Thursday, 23 August 2018

Existential Medicine

This post is by Kevin Aho. Professor Aho is chair of the Department of Communication and Philosophy at Florida Gulf Coast University. He is the author of Existentialism: An Introduction, Heidegger’s Neglect of the Body and co-author of Body Matters: A Phenomenology of Sickness, Illness, and Disease.





The new edited collection Existential Medicine: Essays on Health and Illness gathers together a group of leading figures such as Havi Carel, Shaun Gallagher, Drew Leder, Matthew Ratcliffe, John Russon, Jenny Slatman, Robert Stolorow, Fredrik Svenaeus, and Kristin Zeiler who draw on the methods of existential and hermeneutic phenomenology to illuminate the lived-experience of illness.

The primary aim of the collection is to challenge the detached and objectifying standpoint of mainstream medical science in order to deepen and broaden our understanding of health and illness and offer more sensitive and humane approaches to healthcare. To this end, the volume is not so concerned with the application of medical science to fix the biological body. Rather, the essays are focused on the body as it is lived, and the various ways in which the lived-body’s relationship to the world is modified and disrupted in illness.

The volume is conceived in four parts. Part one, “New Currents in Existential Psychiatry,” examines contemporary issues in the interpretation, diagnosis, and treatment of mental illness, the relationship between mental illness and authenticity, and the importance of situating the experience of psychopathology within the context of a life-world. The second part of the book, “Phenomenologies of Anxiety, Pain, and Death,” explores existential, diagnostic, and relational issues associated with experiences of chronic pain, live organ donation, medically unexplained syndromes (MUPS), and the meaning of death.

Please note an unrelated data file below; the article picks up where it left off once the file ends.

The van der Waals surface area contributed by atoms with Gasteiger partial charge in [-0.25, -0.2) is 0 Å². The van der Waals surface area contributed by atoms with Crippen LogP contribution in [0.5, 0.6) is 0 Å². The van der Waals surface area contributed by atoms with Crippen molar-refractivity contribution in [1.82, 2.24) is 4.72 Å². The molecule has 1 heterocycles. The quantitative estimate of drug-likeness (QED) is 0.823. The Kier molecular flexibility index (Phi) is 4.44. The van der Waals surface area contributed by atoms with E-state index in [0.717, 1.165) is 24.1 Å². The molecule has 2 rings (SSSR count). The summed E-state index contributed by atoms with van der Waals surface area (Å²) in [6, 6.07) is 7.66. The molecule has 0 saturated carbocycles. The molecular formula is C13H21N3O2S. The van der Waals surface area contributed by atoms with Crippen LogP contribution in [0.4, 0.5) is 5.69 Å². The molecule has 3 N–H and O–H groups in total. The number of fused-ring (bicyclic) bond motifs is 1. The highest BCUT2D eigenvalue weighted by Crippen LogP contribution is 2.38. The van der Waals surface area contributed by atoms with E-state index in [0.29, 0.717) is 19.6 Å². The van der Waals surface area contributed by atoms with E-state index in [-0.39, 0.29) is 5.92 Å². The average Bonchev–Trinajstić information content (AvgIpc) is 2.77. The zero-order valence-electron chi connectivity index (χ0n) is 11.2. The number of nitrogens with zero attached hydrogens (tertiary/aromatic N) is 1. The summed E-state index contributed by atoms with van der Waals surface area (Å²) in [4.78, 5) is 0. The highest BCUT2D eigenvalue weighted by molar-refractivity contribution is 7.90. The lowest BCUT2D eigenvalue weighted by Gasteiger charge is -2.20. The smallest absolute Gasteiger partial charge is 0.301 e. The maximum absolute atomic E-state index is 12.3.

The third part of the volume, “Ethics, Medicalization, and Technology,” consists of chapters devoted to the intersection of themes in biomedical ethics, phenomenology, and technology studies. The volume’s final part, “Existential Health,” turns to the ways in which the methods of phenomenology can be employed to critique an overly instrumental and technical approach to healthcare and aging and to reframe our current understanding of what it means to be healthy.

The essays in Existential Medicine illuminate a growing and increasingly influential area of research for philosophers, biomedical ethicists, medical humanists, and health care practitioners. Drawing on the insights of phenomenology, the authors expand our understanding of ‘what it feels like’ to be ill and the ways in which illness disrupts our relationship to the world.






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